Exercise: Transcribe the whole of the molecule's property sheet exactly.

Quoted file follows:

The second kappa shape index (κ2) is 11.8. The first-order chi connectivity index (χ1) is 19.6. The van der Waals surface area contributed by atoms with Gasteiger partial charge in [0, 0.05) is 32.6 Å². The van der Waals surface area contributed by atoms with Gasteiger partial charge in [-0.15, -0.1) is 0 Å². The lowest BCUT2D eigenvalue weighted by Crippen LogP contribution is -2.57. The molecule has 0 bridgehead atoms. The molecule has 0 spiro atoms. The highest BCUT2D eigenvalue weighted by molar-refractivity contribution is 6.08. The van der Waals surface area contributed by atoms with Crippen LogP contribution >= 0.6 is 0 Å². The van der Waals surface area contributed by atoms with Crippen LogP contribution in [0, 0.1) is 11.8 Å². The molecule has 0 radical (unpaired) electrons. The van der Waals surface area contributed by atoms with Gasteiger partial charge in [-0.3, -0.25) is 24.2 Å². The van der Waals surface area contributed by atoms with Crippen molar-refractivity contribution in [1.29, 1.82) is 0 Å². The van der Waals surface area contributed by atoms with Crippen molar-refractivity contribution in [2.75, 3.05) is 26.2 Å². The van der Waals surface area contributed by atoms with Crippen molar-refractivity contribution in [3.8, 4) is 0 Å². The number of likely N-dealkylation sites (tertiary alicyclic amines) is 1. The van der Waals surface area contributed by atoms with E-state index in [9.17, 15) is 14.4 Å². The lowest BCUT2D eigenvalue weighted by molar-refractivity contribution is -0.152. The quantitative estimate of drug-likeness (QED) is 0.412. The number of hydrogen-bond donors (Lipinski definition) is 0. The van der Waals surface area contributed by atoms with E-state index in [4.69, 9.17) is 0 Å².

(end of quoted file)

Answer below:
The second kappa shape index (κ2) is 11.8. The first-order chi connectivity index (χ1) is 19.6. The van der Waals surface area contributed by atoms with Gasteiger partial charge in [0, 0.05) is 32.6 Å². The van der Waals surface area contributed by atoms with Gasteiger partial charge in [-0.15, -0.1) is 0 Å². The lowest BCUT2D eigenvalue weighted by Crippen LogP contribution is -2.57. The molecule has 0 bridgehead atoms. The molecule has 0 spiro atoms. The highest BCUT2D eigenvalue weighted by molar-refractivity contribution is 6.08. The van der Waals surface area contributed by atoms with Crippen LogP contribution >= 0.6 is 0 Å². The van der Waals surface area contributed by atoms with Crippen LogP contribution in [0, 0.1) is 11.8 Å². The molecule has 0 radical (unpaired) electrons. The van der Waals surface area contributed by atoms with Gasteiger partial charge in [-0.3, -0.25) is 24.2 Å². The van der Waals surface area contributed by atoms with Crippen molar-refractivity contribution in [1.29, 1.82) is 0 Å². The van der Waals surface area contributed by atoms with Crippen molar-refractivity contribution in [2.75, 3.05) is 26.2 Å². The van der Waals surface area contributed by atoms with Crippen molar-refractivity contribution in [3.8, 4) is 0 Å². The number of likely N-dealkylation sites (tertiary alicyclic amines) is 1. The van der Waals surface area contributed by atoms with E-state index in [9.17, 15) is 14.4 Å². The lowest BCUT2D eigenvalue weighted by molar-refractivity contribution is -0.152. The quantitative estimate of drug-likeness (QED) is 0.412. The number of hydrogen-bond donors (Lipinski definition) is 0. The van der Waals surface area contributed by atoms with E-state index in [4.69, 9.17) is 0 Å².